It is far too easy to find positive stories, surreptitiously save our theories from criticism (either by slight modification of the theories at the core or ad hoc adjustments to the periphery), or sit back knowing that our metaphysical beliefs are untouchable, and such intellectual traits can take place with different content. Therefore, to promote intellectual well-being, we ought to shy away from giving self-serving positive stories about why we believe things to be so, or attempt to inoculate our theories from criticism, or believe metaphysical claims that cannot be subject to criticism.
Searching for confirming evidence, gradually changing positions without acknowledgement, and adopting beliefs that are beyond the scope of critical discussion are not virtuous acts. Rather, it is virtuous to refrain from these activities, virtuous to actively listen to criticism from others, and even more virtuous to be actively critical of our own theories. If we cannot do so, we retire from solving problems as failures.
As I was sitting in my chair,
I knew the bottom wasn’t there,
Nor legs nor back, but I just sat,
Ignoring little things like that.
How apt at describing most justificationist programs and their belief that all will be resolved. Acting as if some hypotheses are to be preferred is indispensable to the conduct of ordinary life, but they are a matter of convention, and to believe that one may reliably choose the right properties is a belief without warrant. Therefore, they do not follow their own proposed procedure.
Łukasiewicz’s argument against inductive inference is simple: under any objective interpretation of the probability calculus, the probability that a single hypothesis is true where m is the set of logical consequences of the hypothesis and if n events are taken to possess property P is m / (m+n). Thus, m is always greater than n, so that the probability of the hypothesis cannot be greater than ½. Moreover, since scientific theories are often universal, m approaches infinity and the probability of the scientific theory approaches 0. Carnap rediscovers this argument after attempting to produce an objective inductive logic and is shaken to the core.
Łukasiewicz, Jan. 1909. On Probability of Inductive Conclusions, Przeglad Filozoficzny, 12, 209–210.
Carnap, Rudolph. 1950. The Logical Foundations of Probability. 2nd ed., Chicago: The University of Chicago Press, 572.
I mistrust all systematizers and I avoid them. The will to a system is a lack of integrity. (Friedrich Nietzsche, Twilight of the Idols)
Nietzsche, the aphorist par excellence, put the problem most succinctly: constructing a framework is worthwhile only insofar as someone is willing to throw it away. It is the inevitable urge of any intellectual to extend their framework until it touches upon all aspects of life, becoming a world-view that explains all. Most intellectuals believe that the gap between the the world-view and the world can be crossed, and known to have been crossed, if we are diligent and wise; however, the will to a system forgets that a world-view can never be mapped one-to-one to the world.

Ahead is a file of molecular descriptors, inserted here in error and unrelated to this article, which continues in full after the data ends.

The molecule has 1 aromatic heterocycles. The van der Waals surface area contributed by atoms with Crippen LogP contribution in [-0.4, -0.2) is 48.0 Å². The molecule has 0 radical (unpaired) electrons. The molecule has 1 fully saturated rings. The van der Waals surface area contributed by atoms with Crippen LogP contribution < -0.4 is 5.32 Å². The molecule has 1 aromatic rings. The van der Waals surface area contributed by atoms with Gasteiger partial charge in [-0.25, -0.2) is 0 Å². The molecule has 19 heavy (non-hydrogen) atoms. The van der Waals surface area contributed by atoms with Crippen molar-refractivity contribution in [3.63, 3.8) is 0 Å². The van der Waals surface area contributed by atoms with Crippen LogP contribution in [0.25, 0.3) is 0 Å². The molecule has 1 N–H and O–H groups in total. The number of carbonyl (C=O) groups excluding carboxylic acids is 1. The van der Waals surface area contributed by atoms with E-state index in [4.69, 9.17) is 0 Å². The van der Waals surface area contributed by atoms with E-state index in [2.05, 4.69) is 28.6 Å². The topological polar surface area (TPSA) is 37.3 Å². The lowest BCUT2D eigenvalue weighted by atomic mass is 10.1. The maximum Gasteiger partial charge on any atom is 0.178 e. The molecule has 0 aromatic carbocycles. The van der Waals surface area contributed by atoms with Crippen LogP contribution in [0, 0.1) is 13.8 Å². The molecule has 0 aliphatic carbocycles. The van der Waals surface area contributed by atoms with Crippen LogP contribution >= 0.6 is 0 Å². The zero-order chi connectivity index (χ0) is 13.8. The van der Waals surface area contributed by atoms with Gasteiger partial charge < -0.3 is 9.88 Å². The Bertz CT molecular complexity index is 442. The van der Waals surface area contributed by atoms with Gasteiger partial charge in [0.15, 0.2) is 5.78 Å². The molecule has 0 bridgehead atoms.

If one holds on to their world-view, they are committed to its authority; they are a slave to the world-view. If one is willing to give up on their world-view, they are free.
The imagination has made more discoveries than the eye. (Joseph Joubert)
We make a conjecture, a guess. We make tentative proposals, and then see how they work. If they don’t withstand criticism, we try again, either making an iteration on the initial theory, or making a drastic revision that explains why the initial theory was mistaken. If they withstand criticism, this says nothing about their truth or falsity. What happens, though, before the criticism?
Anaximander, the first scientist, said the Earth was unsupported in space. From the modern point of view, we do not understand that at the time this was a highly controversial supposition, one that went against the firm foundation of the senses. It is obvious (and I rarely use the word, for very few things are truly obvious) that this was something Anaximander could not possibly have observed. Here we have one of the most revolutionary conjectures, for while it happened to be true (or at least approximately true), it is the first known case of an individual going against the assumption that the senses were the final arbiters of the truth.
Anaximander deduced that if the Earth was supported on pillars, or the back of a turtle, or four elephants, or water, that the pillars, turtle, elephants, or water would themselves require some support. And this new support would require a support as well, and so on, in an infinite regress of supports. So Anaximander did away with the whole notion of support entirely and said that the Earth did not rest on anything.
The eye and the ear are notoriously unreliable, but more importantly, they do not give us any interesting theories. Cosmology does not come from the senses; cosmology is created from the mind. Here we have the first scientist acting — unwittingly, and centuries before the 18th century — as a Kantian, not an empiricist. Science began without empiricism, for empiricism in science is unnecessary and possibly unproductive.
While the abstract kingdom stands at a yet greater distance above the biosphere than the latter does above the nonliving universe, ideas have retained some of the properties of organisms. Like them, they tend to perpetuate their structure and to breed; they too can fuse, recombine, segregate their content; indeed they too can evolve, and in this evolution selection must surely play an important role. (Jacques Monod, Chance and Necessity)